You may have heard about a data theft technique known as “phishing.” This is just the most common form of a larger attack type (normally called “social engineering hacks“). Techniques like phishing rely on their ability to trick the user into giving up sensitive information by imitating legitimate users and sites. Such techniques work by exploiting the human factor, which is generally the easiest target. The human element also matters a lot when it comes to cybersecurity response, and we will discuss that matter as well. Overall, human behavior can play a very large role in cybersecurity.
The Social Engineering Factor
As we said, social engineering attacks work by tricking people into giving up things like login names, passwords, PIN numbers, and all sorts of other private info. They normally do this through elaborate deceptions and stories. These are designed to make you feel like you are giving this information to a legitimate entity for a legitimate reason. The key to avoiding these tricks is to recognize them quickly.
It’s worth noting that almost 1.5 million phishing sites are created every month, if these statistics are accurate. Once a person has become familiar with the various types of social engineering, the telltale warning signs will be much easier to recognize. With continued education and training, those danger-senses can be honed a lot sharper. To help you get started, let’s look at the various types of phishing attacks.
- Email Phishing: This involves the use of a phony email containing a malicious link. This link will normally go to a phishing site, where a keylogger can capture any data that you input.
- SMS Phishing: This works pretty much exactly like email phishing, except that the malicious link is contained in a spoofed text message.
- Vishing: This is a method that uses voice/video chat rather than text-based communication. The basic premise is the same: Trick the user into giving up sensitive information. Sometimes, they will even try to impersonate your friends, family, or colleagues for this purpose.
- Search Engine Phishing: Instead of using a malicious link to direct you to a malware site, this method uses spoofed search engines to lead you into the trap. By tracking your searches, they can lead you to a phishing site without anything appearing to be obviously wrong.
- Spear Phishing: The main difference between spear phishing and normal phishing is this: Normal phishing is broad in scope, targeting many people at once. Spear-phishing, on the other hand, is tailored to one specific victim.
The Response Factor
The other crucial human factor in cybersecurity relates to the way in which your organization responds to cyber attacks. Quick and decisive action can often keep a bad situation from becoming far worse. For instance, most people should know to shut down everything once a cyber attack has been detected. That means all devices on the current network. From here, the competence of your IT response can make a big difference.
For instance, a less-savvy professional will just delete the suspected malware, mitigate whatever damage can be fixed, and go on as if nothing happened. A more intelligent IT person, however, will seek to compartmentalize and segregate the network before going online again. The point is to keep the attackers from having an opportunity to do more damage. If they are still tracking your actions, your efforts to defeat an attack will be for naught.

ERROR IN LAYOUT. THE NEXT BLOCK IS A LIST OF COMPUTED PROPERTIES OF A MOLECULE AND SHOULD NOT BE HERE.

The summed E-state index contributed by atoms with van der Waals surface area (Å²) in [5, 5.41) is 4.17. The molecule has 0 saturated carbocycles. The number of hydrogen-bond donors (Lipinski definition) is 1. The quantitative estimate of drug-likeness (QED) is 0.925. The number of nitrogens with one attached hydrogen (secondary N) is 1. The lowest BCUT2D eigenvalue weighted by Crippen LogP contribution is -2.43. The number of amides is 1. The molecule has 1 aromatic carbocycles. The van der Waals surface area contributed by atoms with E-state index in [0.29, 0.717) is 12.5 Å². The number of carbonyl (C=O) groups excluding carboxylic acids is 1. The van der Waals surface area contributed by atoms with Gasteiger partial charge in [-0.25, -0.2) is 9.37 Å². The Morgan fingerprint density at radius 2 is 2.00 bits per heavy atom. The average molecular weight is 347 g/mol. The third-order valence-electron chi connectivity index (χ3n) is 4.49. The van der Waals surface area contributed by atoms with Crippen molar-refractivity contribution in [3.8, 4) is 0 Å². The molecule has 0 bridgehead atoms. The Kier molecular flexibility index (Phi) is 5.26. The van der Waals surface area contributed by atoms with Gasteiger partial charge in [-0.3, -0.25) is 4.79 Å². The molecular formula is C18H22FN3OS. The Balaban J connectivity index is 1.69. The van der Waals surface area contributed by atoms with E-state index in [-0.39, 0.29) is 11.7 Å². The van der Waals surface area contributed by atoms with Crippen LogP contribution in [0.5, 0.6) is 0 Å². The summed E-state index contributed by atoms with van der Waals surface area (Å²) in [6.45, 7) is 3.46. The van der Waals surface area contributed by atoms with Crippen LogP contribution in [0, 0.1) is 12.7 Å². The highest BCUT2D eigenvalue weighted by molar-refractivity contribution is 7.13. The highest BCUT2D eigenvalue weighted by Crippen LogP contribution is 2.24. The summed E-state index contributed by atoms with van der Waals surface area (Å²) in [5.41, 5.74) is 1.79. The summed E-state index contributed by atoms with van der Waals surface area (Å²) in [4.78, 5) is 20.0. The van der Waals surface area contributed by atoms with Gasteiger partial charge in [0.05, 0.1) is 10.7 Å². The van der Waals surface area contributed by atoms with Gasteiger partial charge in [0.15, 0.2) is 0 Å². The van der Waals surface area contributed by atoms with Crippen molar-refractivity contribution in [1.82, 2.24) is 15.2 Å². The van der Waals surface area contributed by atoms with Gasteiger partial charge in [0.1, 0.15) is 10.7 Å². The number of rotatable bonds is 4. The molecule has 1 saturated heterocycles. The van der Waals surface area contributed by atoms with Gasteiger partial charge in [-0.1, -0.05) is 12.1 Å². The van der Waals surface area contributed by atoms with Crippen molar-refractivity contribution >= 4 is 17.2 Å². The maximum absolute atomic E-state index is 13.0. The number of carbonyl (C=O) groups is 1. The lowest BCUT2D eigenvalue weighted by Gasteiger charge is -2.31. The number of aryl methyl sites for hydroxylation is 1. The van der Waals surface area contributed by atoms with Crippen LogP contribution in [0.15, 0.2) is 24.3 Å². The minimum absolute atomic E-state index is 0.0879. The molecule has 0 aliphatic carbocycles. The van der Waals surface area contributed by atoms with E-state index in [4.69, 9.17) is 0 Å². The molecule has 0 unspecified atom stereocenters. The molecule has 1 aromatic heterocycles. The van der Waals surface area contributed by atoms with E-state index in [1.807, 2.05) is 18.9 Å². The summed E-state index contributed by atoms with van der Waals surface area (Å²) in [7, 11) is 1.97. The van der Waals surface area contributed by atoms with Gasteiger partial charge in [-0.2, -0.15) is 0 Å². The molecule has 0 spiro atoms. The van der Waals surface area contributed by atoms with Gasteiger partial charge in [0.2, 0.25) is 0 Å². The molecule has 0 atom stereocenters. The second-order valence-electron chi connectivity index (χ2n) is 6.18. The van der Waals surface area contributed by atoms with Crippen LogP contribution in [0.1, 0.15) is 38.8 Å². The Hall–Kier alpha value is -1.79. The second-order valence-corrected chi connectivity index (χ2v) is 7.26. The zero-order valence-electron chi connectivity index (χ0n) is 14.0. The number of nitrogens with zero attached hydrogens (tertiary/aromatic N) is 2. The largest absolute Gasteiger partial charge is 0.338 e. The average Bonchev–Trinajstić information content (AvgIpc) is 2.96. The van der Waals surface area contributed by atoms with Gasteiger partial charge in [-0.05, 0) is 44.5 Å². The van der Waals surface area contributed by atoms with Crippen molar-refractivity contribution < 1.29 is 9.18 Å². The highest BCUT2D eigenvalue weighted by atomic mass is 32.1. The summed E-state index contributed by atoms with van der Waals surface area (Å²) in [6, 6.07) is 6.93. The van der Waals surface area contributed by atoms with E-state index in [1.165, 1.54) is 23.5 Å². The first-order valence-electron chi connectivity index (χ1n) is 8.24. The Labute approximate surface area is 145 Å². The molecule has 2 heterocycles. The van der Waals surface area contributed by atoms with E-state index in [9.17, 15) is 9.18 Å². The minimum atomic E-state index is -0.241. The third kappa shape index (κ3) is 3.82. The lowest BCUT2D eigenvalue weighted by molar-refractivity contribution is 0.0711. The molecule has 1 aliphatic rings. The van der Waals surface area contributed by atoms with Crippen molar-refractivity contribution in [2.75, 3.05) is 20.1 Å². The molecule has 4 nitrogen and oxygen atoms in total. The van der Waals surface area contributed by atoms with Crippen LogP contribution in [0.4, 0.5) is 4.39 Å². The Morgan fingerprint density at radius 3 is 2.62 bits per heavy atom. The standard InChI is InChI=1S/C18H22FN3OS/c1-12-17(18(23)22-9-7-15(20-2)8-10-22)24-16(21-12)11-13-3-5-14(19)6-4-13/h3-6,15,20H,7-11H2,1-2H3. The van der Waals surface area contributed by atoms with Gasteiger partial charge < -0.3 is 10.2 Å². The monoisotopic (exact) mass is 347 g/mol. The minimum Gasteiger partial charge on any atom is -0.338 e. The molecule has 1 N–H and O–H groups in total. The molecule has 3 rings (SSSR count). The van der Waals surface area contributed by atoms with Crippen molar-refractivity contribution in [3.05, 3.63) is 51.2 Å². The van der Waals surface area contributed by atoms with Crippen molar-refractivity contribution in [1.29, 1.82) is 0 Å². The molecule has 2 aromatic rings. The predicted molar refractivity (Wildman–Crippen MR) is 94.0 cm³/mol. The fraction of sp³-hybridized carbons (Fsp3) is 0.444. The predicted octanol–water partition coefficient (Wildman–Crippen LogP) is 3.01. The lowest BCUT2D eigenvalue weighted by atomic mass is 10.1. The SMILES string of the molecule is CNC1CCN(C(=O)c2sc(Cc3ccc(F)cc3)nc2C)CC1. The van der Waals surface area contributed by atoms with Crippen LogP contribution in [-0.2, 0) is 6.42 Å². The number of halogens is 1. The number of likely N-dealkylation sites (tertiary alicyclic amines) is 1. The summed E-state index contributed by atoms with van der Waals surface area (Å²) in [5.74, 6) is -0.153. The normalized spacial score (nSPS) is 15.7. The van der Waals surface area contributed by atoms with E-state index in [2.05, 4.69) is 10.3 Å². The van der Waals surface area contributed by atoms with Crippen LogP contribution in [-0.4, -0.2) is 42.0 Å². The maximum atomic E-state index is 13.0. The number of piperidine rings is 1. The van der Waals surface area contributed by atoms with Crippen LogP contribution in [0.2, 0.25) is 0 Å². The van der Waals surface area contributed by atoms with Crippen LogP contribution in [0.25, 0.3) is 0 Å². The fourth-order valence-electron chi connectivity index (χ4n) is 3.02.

Coordination is a key factor here, as large organizations need to respond in unison when a problem is detected. Further, there must be a definite chain of command so that everyone knows what to do and when to do it. Ideally, you should have two quick-response teams: One to monitor the network and cut off any further attacks and another to assess and identify the threat. The first team is basically standing guard while the second team works to find out what went wrong. Once they figure out what happened, a plan of action can easily be made.
Training And Education Are Essential
It would be hard to overstate the importance of proper training and education. To explain the difference: Education is the imparting of information to the student. Training, on the other hand, is where the student learns to use that information in a practical way. Training is also intended to provide a quick response via repetition. Both of these things are essential for cybersecurity.
Ideas For The Future
There is no doubt that the human factor remains the most vulnerable aspect of any network. In order to address this issue, we think a new approach is needed. While education of network users will surely help, we don’t think that’s quite enough. Education alone will never solve this problem. We think the most promising solution lies in one word: Visibility. Statistics indicate that most people cannot identify a well-made phishing attempt. That is the root of the problem, and that is what must change.
On most networks, the average user has no idea of what is going on “behind the scenes” (meaning “behind the graphical operating system that they are using”). Tools that are related to network monitoring and security status are normally reserved for IT staff and senior executives. However, if every network user had a sufficient degree of security visibility (i.e., metrics that they can easily check) through the use of specialized software, it would be much easier for the average user to avoid falling prey to a social engineering attack.
If you want to learn more about the importance of humans in cybersecurity, feel free to call PCH Technologies at (856) 754-7500. We offer the best IT services in New Jersey, and the best managed IT support services in general. Not only that, but we also offer comprehensive training courses that will help to keep you and your entire organization safe. With so much to lose, you cannot afford to wait until an incident has occurred.